MELBOURNE: Australian health experts have warned that top-selling mouthwashes can cause oral cancer and should be pulled from supermarket shelves
The experts issued the warning after investigating latest scientific evidence linking alcohol-containing mouthwashes to the deadly disease.
The investigation concludes that there is now ‘sufficient evidence’ that “alcohol-containing mouthwashes contribute to the increased risk of development of oral cancer”.
The mouthwash contains ethanol, which is believed to allow cancer-causing substances to permeate the lining of the mouth more easily and cause harm.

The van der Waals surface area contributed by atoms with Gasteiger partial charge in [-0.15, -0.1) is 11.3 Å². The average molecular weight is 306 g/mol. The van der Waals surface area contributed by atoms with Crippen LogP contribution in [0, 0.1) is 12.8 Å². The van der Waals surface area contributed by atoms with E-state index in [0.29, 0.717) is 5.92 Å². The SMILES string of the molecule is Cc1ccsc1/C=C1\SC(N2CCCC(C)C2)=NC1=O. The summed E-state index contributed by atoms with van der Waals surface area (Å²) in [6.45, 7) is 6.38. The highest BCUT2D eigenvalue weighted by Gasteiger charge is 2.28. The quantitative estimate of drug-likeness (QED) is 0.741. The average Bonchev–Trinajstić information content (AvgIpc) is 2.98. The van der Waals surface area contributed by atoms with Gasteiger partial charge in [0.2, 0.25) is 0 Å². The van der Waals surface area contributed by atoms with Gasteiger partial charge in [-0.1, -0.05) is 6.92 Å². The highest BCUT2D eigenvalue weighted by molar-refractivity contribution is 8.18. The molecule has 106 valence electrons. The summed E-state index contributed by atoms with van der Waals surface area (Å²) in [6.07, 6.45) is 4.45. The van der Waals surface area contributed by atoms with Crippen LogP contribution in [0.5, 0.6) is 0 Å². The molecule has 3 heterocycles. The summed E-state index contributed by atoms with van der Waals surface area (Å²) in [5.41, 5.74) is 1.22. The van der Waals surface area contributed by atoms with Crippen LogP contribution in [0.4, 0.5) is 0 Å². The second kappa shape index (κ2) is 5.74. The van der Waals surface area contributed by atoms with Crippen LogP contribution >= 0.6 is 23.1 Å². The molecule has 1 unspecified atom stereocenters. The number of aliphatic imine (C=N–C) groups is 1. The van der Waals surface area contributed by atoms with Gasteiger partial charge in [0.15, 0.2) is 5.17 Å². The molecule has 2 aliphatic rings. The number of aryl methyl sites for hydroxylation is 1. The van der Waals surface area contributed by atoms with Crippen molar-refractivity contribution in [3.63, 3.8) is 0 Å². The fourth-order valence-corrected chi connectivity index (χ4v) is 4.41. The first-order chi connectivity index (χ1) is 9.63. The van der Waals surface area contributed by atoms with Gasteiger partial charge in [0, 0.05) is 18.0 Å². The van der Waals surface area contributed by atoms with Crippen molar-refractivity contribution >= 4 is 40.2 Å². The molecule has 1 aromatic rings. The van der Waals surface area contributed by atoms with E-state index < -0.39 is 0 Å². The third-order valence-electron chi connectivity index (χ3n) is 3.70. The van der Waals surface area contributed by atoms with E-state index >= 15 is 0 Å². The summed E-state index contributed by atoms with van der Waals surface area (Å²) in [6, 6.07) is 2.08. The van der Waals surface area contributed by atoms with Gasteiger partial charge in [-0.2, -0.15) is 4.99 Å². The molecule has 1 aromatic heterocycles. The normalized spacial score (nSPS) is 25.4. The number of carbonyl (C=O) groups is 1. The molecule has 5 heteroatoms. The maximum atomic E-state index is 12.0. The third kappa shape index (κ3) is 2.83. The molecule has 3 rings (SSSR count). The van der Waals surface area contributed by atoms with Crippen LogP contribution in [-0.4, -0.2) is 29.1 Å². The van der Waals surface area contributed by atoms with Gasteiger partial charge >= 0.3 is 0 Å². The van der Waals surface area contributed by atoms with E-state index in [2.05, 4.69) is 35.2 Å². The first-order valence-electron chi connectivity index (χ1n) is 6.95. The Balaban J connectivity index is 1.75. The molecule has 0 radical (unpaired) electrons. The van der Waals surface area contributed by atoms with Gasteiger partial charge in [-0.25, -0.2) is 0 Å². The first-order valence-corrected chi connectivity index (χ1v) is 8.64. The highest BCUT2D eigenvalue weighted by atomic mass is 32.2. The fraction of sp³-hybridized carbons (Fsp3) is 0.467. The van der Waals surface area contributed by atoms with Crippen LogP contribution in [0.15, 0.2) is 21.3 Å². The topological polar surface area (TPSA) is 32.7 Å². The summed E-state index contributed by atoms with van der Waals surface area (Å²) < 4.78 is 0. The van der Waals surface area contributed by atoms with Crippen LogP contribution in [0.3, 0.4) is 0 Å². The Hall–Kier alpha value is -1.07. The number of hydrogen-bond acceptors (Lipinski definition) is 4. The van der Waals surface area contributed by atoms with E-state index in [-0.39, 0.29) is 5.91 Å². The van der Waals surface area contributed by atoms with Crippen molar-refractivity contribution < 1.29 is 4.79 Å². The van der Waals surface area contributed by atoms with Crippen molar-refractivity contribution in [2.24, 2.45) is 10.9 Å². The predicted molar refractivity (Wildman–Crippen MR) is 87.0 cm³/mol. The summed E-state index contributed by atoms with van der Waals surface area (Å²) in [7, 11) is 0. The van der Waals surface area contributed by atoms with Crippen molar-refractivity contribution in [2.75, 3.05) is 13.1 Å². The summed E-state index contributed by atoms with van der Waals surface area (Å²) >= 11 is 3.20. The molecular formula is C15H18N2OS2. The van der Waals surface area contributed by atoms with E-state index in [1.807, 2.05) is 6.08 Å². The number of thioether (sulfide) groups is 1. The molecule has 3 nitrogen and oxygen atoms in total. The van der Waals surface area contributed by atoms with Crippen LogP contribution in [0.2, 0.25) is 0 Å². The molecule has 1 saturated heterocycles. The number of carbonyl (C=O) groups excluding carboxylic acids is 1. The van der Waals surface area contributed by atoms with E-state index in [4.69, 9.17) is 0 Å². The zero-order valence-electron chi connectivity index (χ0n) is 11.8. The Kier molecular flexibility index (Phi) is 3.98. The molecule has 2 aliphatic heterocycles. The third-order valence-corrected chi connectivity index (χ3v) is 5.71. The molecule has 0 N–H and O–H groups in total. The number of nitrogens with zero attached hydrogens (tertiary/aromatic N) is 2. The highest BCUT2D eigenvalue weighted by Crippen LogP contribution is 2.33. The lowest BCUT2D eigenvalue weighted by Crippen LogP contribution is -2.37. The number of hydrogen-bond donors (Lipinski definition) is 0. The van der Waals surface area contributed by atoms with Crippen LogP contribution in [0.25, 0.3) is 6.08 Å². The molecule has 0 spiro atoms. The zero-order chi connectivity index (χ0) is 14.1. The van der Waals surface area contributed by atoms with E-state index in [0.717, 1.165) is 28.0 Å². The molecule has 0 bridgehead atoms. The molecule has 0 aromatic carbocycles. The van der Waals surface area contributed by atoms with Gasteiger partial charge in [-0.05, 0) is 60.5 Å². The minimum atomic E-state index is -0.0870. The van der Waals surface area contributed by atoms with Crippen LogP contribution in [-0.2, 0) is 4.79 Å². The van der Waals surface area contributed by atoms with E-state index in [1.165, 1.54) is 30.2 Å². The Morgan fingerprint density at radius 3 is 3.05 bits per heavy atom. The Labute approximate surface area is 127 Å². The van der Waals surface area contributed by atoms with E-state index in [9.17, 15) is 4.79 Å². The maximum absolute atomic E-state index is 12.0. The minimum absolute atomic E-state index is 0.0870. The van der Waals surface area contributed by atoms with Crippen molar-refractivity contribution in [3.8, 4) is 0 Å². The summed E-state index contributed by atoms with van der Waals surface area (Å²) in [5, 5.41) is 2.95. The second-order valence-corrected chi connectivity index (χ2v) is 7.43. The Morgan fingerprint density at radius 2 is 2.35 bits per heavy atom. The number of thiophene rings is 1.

Acetaldehyde, a toxic by-product of alcohol that may accumulate in the oral cavity when swished around the mouth, is also believed to be carcinogenic. Listerine, the nation’s biggest-selling mouthwash and a brand endorsed by the Australian Dental Association, contains as much as 26% alcohol.
Lead review author Michael McCullough said alcohol-containing mouthwash should be reclassified as prescription-only and carry written health warnings. McCullough, who’s also chair of the ADA’s therapeutics committee, is calling on the ADA to urgently reassess its seal of approval on mouthwashes containing alcohol.